Although SSDI offers critical benefits, there is no guarantee that your application will be successful. However, you can take certain steps that will improve your understanding of the process and may improve your chances of success. Here are a few suggestions.
1. Anticipate the Need
If you have a chronic condition or disease, anticipate that you will need to apply for disability benefits at some time in the future. There is a good chance that you will never need to apply, but it is better to be safe than sorry. If possible, keep any private disability insurance you have, because you may not be able to purchase it again due to your diagnoses. Check to see if you are eligible for SSDI. If not, identify what steps, such as accepting part-time employment, may make you eligible.
2. Understand the Benefits
Understand the details of the specific benefits that you may be entitled to if you become disabled. Every year the SSA sends out a statement describing these. Your dependents may be able to qualify to receive benefits if you become disabled.
3. Take an Active Role with your Medical Record
Ask your health care provider to record any work-related difficulties in your medical record even while you are thriving in your work role. Your application will be stronger if there is a long pattern (longitudinal history) of symptoms rather than a sudden emergence immediately prior to your application. This is especially important if your primary symptoms are fatigue or cognitive dysfunction, which are not as likely to be well-documented in your medical record.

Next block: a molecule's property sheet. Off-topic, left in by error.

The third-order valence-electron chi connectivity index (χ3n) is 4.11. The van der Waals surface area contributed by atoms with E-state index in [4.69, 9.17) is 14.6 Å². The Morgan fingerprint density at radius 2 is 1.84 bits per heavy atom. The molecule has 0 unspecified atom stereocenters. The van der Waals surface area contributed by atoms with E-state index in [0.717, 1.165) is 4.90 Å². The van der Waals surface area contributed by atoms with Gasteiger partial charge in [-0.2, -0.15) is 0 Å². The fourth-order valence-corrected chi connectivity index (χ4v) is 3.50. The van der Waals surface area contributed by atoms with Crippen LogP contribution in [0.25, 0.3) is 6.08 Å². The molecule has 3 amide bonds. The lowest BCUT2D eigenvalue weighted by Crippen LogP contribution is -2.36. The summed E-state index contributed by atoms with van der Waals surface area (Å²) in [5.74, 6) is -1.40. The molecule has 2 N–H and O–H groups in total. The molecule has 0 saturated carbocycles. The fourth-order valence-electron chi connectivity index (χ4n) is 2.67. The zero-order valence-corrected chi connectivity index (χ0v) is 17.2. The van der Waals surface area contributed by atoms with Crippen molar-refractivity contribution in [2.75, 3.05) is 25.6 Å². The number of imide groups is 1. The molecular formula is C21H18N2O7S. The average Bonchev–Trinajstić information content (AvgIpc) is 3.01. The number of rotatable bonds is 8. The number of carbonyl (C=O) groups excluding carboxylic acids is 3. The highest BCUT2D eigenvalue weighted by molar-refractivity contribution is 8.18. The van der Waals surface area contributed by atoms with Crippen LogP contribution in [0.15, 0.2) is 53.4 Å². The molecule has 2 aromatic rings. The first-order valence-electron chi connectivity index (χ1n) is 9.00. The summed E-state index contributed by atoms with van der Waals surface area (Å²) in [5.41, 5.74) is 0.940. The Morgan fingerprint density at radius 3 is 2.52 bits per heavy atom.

4. Anticipate a Gap
Anticipate a gap in your medical coverage if you are awarded SSDI benefits. You are not entitled to insurance through Medicare for two years after receiving SSDI payments. For those with a working spouse who has employer-provided medical insurance, this may not be a big problem. For others, this gap in coverage may create significant problems.
5. Consult your Medical Provider
Talk with your health care provider before applying for SSDI. Review whether your symptoms are reflected in your medical record. Anticipate that you may need to be referred for additional testing, such as neuropsychological testing or speech-language testing (if you have cognitive problems) or occupational therapy (if you have fatigue problems). Remember, your neurologist’s record is likely to be critical in determining whether you are disabled.
6. Detail all Symptoms
When describing your symptoms to Social Security, provide as much detail as possible and do not merely describe your abilities on your best days. Include the difficult days and any other factors that may make work impossible.
7. Seek Legal Assistance
If your initial claim is denied, consider hiring an attorney to help advocate for you. In this context, attorneys usually receive a percentage of the amount received if you are ultimately successful.